Another reason why Father Ubel rocks and I'm not going to win the ugly vestment contest...
From his Pastor's Page of December 2, 2007:
Noted columnist and inveterate baseball aficionado George Will once remarked that one's appreciation of baseball is directly proportional to one's knowledge of the game. The more deeply we understand the game's intricacies, the more we enjoy it. While I would not venture to make a direct comparison with the Catholic Faith (Jesus' word in Mark 10:14 "suffer the children to come unto me," come to mind) there is a more general truth in what he said. The more we understand about our faith, the more likely we are to treasure its richness. One such area concerns the Liturgy.
Without question, faithful Catholics attend Mass primarily in order to worship God, be nourished by His Word in Scripture, and to receive the Body of Christ. Nevertheless, various "externals" serve to enhance this process, including the rich history of the liturgical seasons, Sacred Art and Music, and the Latin language (all of which have been treated in previous columns). One aspect about which I have not yet written centers on liturgical vestments, their history and symbolism. I may be treading in murky waters here, for I surmise that some very faithful Catholics are not particularly interested in such minutiae. If you count yourself in that number, I hope you reconsider!
If the faithful laity "put on their Sunday best" for Church, should not the clergy do the same? We are blessed with beautiful vestments at Saint Agnes, many of which have interesting histories, including some that have been used in Hollywood films (last Sunday's Gold vestments at the Latin 10:00 Mass appeared in a Robert DeNiro film!), or literally rescued from the trash bin in the confused aftermath of Vatican II! The General Instruction of the Roman Missal states. "the sacred vestments should also contribute to the beauty of the sacred action itself" (#335). The GIRM continues: "It is fitting that the beauty and nobility of each vestment derive not from abundance of overly lavish ornamentation, but rather from the material that is used and from the design" (#334).
It may well have been St. Augustine (5th century), who was the first to use the word casula in reference to clerical dress. From this word we derive chasuble, the main vestment proper to the priest at Mass. Prior to that it was not employed solely for liturgical use, was made of good cloth and often reserved for the outdoors. In the 6th century the casula had developed into the priestly vestment used at Mass, and by the 7th century we see references to vestments in Church documents. The Fourth Council of Toledo (633 A.D.) contains a canon that specifies certain vestments pertaining to bishops, priests and even deacons. The chasuble was likened to a "little house," (casa, cottage), and covered the wearer entirely. It kept the priests warm during cold European winters in unheated churches, but in the summer, I suspect it was a definite form of penance!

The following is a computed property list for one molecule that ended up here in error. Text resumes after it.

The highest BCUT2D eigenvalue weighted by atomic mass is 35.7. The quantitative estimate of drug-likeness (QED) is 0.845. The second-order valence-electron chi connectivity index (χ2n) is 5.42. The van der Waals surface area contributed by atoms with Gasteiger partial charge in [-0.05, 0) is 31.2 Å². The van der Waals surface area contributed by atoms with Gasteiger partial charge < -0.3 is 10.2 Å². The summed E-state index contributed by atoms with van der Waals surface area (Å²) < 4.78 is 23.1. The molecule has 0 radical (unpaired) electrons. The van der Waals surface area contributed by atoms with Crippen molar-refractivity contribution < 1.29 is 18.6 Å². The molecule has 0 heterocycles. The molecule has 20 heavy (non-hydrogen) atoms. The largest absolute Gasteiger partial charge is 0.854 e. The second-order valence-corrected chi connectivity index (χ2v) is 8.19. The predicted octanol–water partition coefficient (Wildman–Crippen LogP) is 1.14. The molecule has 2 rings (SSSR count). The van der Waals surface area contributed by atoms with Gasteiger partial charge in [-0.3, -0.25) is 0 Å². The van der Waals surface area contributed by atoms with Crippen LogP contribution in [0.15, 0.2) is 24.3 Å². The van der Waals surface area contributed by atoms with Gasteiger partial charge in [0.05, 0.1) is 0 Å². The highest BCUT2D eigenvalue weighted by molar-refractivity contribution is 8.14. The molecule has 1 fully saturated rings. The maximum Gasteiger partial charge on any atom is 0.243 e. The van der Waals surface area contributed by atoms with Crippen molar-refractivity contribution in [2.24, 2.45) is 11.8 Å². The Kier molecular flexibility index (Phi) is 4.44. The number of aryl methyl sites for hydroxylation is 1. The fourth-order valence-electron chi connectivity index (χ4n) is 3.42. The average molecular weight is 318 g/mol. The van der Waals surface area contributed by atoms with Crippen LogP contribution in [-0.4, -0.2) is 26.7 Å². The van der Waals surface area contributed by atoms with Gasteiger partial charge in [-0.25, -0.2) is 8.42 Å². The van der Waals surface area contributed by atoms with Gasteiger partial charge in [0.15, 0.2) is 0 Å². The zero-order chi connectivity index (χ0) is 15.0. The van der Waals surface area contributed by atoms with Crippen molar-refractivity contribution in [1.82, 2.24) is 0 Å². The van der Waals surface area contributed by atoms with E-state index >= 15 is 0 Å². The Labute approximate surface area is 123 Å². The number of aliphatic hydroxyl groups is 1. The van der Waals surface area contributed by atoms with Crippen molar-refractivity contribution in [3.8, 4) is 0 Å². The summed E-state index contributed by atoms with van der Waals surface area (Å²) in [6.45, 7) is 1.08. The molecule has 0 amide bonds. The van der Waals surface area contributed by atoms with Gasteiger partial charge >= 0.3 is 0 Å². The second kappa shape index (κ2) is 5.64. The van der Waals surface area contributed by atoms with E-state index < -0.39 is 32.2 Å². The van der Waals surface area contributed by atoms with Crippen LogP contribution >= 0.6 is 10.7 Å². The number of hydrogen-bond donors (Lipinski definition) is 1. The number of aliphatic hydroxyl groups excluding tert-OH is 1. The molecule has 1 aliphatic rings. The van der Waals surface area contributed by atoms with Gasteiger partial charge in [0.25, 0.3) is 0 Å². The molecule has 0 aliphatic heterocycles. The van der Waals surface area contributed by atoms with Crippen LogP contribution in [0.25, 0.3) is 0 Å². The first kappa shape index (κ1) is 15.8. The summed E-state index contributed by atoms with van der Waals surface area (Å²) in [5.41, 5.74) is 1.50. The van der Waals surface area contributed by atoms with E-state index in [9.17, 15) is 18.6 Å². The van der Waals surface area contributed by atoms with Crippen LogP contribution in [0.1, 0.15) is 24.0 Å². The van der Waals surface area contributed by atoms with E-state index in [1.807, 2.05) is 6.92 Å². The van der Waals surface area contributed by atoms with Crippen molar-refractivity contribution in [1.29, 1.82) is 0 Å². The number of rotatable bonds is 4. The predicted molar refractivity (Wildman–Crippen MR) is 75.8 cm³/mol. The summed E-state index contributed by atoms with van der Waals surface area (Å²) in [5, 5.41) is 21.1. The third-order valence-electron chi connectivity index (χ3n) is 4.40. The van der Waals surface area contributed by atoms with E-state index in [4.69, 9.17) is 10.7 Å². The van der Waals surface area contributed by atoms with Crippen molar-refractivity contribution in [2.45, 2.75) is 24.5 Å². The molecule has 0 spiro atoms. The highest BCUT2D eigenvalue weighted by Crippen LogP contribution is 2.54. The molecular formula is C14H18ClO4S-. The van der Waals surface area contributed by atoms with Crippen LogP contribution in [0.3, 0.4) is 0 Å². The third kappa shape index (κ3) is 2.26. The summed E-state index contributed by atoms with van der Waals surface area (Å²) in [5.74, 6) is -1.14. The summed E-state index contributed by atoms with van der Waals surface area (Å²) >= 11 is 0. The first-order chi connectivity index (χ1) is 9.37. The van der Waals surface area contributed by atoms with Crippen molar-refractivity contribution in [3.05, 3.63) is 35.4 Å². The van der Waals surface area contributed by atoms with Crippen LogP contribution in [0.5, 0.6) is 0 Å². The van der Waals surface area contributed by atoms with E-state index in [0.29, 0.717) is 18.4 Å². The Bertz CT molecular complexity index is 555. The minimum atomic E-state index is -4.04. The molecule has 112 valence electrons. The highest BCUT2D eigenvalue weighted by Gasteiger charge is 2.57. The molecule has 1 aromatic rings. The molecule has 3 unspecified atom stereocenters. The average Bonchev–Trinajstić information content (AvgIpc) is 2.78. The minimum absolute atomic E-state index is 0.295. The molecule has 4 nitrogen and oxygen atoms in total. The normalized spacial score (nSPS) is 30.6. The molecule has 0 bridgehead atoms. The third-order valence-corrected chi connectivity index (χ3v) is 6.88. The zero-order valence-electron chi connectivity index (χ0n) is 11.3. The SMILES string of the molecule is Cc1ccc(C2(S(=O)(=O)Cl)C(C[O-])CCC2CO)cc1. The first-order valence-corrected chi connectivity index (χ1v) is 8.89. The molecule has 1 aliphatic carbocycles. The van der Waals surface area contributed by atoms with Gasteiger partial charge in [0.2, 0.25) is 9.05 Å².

The earliest vestments were ample, full and made of varied materials (linen, wool, and then silk), often in one piece. I still recall my 2006 visit to the Basilica of St. Vitalis in Ravenna Italy, which contains the best-preserved 6th mosaics in all of Christendom. There one can see the figure of Ravenna's Bishop Miaximian, proudly standing right next to the emperor Justinian whom he could thank for building the basilica. The bishop was arrayed in beautiful flowing golden silk vestments, complete with the same larger flowing pallium brought back into use by Pope Benedict XVI. This is the woolen "Y" shaped garment given by the Pope to Archbishops and derived from lambs reared from the convent of Saint Agnes in Rome. Provided I have not put you all to sleep, in the next installment I will treat the various styles and colors of vestments.
No, Father, we are not asleep and eagerly await your next installment!
Camille Paglia strikes again!
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